But officially the idea is of viewing some people, usually poor and black as part of a separate Colony and this Colony is administered by the Nation (various local and nation forces) as a colonial occupation with military style actions. The resulting oppression is justified by need to keep Order for the nation, even at the expense of Justice (the Law) for the people in the colony.

He may be more organized than I see but is seems he offers a number of explanations at random as to what motivates this oppression.

Partial explanations-

Primarily it is white fear as the force that drives this oppression. The fear of loss or order in society. Basically taking outsized offence to anything to might disrupt the classic white suburban ultra-quiet neighborhood. He does offer examples of whites (with his own examples) committing non-violent crimes who are ignored or let off easy, against the shocking prison rate for blacks doing the same things

He makes some attempt to describe where this fear comes from but basically says it is obvious. And I guess it is.

Like a magnet tugging countless tiny filings into the bands of force around its poles, a profoundly political force was at work acting on the thousands of individual systems, actors and institutions, bringing them into tyrannical alignment.

That force was white fear
Pg. 115

The fear is mostly racially bound but it also breaks those boundaries to go beyond race. White fear can expand its horizons.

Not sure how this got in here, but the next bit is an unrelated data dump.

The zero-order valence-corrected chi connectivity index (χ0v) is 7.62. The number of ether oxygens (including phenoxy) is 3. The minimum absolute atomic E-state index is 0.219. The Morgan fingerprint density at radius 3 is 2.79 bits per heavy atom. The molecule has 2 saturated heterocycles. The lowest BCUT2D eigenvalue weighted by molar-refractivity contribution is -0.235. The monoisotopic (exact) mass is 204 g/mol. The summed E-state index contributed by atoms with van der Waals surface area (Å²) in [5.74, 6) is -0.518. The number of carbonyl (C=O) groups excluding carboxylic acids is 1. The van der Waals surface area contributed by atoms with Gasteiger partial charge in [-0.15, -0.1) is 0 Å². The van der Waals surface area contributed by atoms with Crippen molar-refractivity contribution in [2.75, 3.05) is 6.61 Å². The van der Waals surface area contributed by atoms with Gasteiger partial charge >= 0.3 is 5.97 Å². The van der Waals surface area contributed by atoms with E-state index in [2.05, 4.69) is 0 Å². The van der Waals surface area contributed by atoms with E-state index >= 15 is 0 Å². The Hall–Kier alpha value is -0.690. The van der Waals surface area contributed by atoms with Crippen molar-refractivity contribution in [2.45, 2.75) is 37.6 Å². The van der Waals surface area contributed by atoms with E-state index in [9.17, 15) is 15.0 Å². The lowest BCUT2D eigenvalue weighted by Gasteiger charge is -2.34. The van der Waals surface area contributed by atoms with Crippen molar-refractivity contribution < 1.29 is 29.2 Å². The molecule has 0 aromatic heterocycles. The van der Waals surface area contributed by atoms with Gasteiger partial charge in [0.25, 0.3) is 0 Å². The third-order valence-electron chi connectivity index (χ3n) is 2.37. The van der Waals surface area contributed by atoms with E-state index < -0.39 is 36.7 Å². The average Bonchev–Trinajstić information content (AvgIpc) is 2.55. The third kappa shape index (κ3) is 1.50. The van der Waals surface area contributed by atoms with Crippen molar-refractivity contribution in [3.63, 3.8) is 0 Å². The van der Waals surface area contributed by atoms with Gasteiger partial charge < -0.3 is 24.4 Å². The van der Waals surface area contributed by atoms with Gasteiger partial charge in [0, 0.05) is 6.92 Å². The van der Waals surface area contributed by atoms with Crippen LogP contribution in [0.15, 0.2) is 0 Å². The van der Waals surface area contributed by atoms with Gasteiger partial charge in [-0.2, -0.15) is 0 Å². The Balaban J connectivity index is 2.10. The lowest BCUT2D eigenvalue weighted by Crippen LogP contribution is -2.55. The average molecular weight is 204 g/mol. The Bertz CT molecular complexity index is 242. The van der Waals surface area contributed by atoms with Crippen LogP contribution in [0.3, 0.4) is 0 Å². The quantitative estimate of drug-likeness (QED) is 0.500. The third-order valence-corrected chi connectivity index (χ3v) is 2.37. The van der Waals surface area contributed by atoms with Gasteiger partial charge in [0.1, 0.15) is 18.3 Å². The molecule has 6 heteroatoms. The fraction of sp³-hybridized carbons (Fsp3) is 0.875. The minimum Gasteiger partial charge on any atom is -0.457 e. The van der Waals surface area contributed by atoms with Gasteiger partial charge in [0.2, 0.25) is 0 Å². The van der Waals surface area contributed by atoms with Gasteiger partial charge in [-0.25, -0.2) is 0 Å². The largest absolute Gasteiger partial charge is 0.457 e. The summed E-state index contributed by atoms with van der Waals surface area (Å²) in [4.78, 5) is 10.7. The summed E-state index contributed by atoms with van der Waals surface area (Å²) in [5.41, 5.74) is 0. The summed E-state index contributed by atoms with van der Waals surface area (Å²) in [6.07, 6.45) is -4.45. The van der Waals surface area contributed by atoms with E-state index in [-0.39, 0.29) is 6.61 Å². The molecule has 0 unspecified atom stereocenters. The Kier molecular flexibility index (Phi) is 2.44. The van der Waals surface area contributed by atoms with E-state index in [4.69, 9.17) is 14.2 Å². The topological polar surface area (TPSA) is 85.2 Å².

Part of the fear come from a Desire for Order over law (both items are actually perceptions rather than objective facts). So even if someone's rights are not considered it is OK. After all you don’t want to feel stressed out by people arguing outside your house.

American Culture its sense of Justice and Punishment

“…to say Black people wanted this too (more prisons and arrests) belies [the] fact that Blacks in the U.S. are AMERICANS. Americans LOVE punishment." Pg. 125

Related but somewhat sidebar observations

Irony of American Colonial reactions compared to the current oppressed Colony

John Hancock...was one of the most famous smugglers of his day. He was a criminal, basically-and he and his fellow smugglers kept the colonies running. Without the smuggled goods there would have been little local economy to speak of.
Pg. 52

“...the British crackdown (getting taxes) essentially inaugurated America’s first tough-on-crime era. It was a classic crackdown: more customs officials were granted more expansive powers. While courts were streamlined to produce swift punishment...(officials) began operating in ways that looked a lot like what we now call ‘stop and frisk’ ” Pg. 54